Title

Exploring the Context for Effective Clinical Governance in Infection Control

Author Faculty (Discipline)

Nursing

Document Type

Article

Publication Date

3-1-2017

Early Online Version

12-2-2016

JOURNAL

American Journal of Infection Control

VOLUME NUMBER

45

ISSUE NUMBER

3

PAGE NUMBERS

278-283

ISSN

0196-6553

Embargo Period

3-5-2018

ANZSRC / FoR Code

111003 Clinical Nursing: Secondary (Acute Care)| 111716 Preventive Medicine| 111799 Public Health and Health Services not elsewhere classified| 140208 Health Economics

Avondale Research Centre

Lifestyle Research Centre

Reportable Items (HERDC/ERA)

C1

Abstract

Background: Effective clinical governance is necessary to support improvements in infection control. Historically, the focus has been on ensuring that infection control practice and policy is based on evidence, and that there is use of surveillance and auditing for self-regulation and performance feedback. There has been less exploration of how contextual and organizational factors mediate an infection preventionists (IP’s) ability to engage with evidence-based practice and enact good clinical governance.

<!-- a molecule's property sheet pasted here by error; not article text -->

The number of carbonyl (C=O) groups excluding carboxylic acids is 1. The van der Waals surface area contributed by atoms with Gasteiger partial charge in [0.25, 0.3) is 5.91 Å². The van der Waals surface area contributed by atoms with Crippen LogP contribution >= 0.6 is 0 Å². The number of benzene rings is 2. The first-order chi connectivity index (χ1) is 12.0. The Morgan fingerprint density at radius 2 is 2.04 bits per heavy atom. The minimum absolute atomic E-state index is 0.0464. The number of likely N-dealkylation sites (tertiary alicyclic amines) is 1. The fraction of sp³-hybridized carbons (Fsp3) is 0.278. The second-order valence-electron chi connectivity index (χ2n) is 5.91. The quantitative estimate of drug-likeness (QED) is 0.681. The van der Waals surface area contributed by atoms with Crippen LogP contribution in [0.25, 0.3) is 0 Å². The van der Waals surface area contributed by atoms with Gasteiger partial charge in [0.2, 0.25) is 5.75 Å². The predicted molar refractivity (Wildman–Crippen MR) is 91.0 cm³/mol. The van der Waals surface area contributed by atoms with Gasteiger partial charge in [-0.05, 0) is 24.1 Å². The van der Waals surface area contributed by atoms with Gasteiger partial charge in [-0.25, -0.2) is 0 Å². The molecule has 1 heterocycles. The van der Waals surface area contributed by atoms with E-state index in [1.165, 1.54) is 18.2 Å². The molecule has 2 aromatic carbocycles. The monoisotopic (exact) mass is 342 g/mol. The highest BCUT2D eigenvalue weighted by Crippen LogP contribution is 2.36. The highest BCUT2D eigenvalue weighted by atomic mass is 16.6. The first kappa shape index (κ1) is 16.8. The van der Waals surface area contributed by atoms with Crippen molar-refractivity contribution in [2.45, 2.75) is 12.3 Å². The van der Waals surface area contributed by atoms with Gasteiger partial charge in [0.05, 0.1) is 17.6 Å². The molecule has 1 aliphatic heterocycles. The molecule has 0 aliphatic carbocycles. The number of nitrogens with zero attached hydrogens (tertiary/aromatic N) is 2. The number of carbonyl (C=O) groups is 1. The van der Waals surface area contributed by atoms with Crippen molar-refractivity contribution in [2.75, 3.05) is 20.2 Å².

Methods: A cross sectional Web-based survey of IPs in Australia and New Zealand was undertaken. Questions focused on engagement in evidence-based practice and perceptions about the context, culture, and leadership within the infection control team and organization. Responses were mapped against dimensions of Scally and Donaldson’s clinical governance framework.

Results: Three hundred surveys were returned. IPs appear well equipped at an individual level to undertake evidence-based practice. The most serious set of perceived challenges to good clinical governance related to a lack of leadership or active resistance to infection control within the organization. Additional challenges included lack of information technology solutions and poor access to specialist expertise and financial resources.

Conclusions: Focusing on strengthening contextual factors at the organizational level that otherwise undermine capacity to implement evidence-based practice is key to sustaining current infection control successes and promoting further practice improvements.

Link to publisher version (DOI)

https://doi.org/10.1016/j.ajic.2016.10.022

Peer Review

Before publication

Comments

Due to copyright restrictions this article is unavailable for download.

© 2017 Association for Professionals in Infection Control and Epidemiology, Inc. Published by Elsevier Inc. All rights reserved.

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